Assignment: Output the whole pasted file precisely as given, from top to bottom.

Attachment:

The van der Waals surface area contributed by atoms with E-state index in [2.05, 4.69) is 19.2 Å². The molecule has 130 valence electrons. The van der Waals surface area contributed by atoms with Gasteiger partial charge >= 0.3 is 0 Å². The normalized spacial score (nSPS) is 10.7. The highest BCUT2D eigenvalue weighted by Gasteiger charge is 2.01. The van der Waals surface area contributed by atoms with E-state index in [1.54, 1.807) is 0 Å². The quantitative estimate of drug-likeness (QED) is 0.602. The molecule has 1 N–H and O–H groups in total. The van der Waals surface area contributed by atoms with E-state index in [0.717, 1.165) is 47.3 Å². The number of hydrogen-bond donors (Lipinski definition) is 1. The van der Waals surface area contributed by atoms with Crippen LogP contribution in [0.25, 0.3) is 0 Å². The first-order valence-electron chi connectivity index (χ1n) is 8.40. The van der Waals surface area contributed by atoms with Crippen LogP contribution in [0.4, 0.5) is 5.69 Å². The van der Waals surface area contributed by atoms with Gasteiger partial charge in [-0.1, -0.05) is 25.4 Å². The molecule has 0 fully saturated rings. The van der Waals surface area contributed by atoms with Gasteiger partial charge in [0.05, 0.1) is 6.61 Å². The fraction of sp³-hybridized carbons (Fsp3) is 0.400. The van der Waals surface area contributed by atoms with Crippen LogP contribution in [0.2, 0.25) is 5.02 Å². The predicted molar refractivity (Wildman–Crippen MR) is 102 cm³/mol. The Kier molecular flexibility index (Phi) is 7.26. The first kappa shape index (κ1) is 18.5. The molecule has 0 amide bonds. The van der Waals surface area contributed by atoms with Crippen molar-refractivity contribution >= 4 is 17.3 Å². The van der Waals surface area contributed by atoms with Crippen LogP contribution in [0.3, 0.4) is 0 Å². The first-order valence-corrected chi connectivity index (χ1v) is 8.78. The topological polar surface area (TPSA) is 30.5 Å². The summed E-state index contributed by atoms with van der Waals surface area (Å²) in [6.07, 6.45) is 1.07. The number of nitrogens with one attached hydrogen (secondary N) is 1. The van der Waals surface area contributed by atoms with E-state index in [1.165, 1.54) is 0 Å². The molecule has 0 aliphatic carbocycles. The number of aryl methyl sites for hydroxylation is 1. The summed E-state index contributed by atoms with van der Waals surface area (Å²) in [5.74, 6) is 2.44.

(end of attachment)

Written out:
The van der Waals surface area contributed by atoms with E-state index in [2.05, 4.69) is 19.2 Å². The molecule has 130 valence electrons. The van der Waals surface area contributed by atoms with Gasteiger partial charge >= 0.3 is 0 Å². The normalized spacial score (nSPS) is 10.7. The highest BCUT2D eigenvalue weighted by Gasteiger charge is 2.01. The van der Waals surface area contributed by atoms with E-state index in [1.54, 1.807) is 0 Å². The quantitative estimate of drug-likeness (QED) is 0.602. The molecule has 1 N–H and O–H groups in total. The van der Waals surface area contributed by atoms with E-state index in [0.717, 1.165) is 47.3 Å². The number of hydrogen-bond donors (Lipinski definition) is 1. The van der Waals surface area contributed by atoms with Crippen LogP contribution in [0.25, 0.3) is 0 Å². The first-order valence-electron chi connectivity index (χ1n) is 8.40. The van der Waals surface area contributed by atoms with Crippen LogP contribution in [0.4, 0.5) is 5.69 Å². The van der Waals surface area contributed by atoms with Gasteiger partial charge in [-0.1, -0.05) is 25.4 Å². The molecule has 0 fully saturated rings. The van der Waals surface area contributed by atoms with Gasteiger partial charge in [0.05, 0.1) is 6.61 Å². The fraction of sp³-hybridized carbons (Fsp3) is 0.400. The van der Waals surface area contributed by atoms with Crippen LogP contribution in [0.2, 0.25) is 5.02 Å². The predicted molar refractivity (Wildman–Crippen MR) is 102 cm³/mol. The Kier molecular flexibility index (Phi) is 7.26. The first kappa shape index (κ1) is 18.5. The molecule has 0 amide bonds. The van der Waals surface area contributed by atoms with Crippen molar-refractivity contribution >= 4 is 17.3 Å². The van der Waals surface area contributed by atoms with Crippen LogP contribution in [0.3, 0.4) is 0 Å². The first-order valence-corrected chi connectivity index (χ1v) is 8.78. The topological polar surface area (TPSA) is 30.5 Å². The summed E-state index contributed by atoms with van der Waals surface area (Å²) in [6.07, 6.45) is 1.07. The number of nitrogens with one attached hydrogen (secondary N) is 1. The van der Waals surface area contributed by atoms with E-state index in [1.165, 1.54) is 0 Å². The molecule has 0 aliphatic carbocycles. The number of aryl methyl sites for hydroxylation is 1. The summed E-state index contributed by atoms with van der Waals surface area (Å²) in [5.74, 6) is 2.44.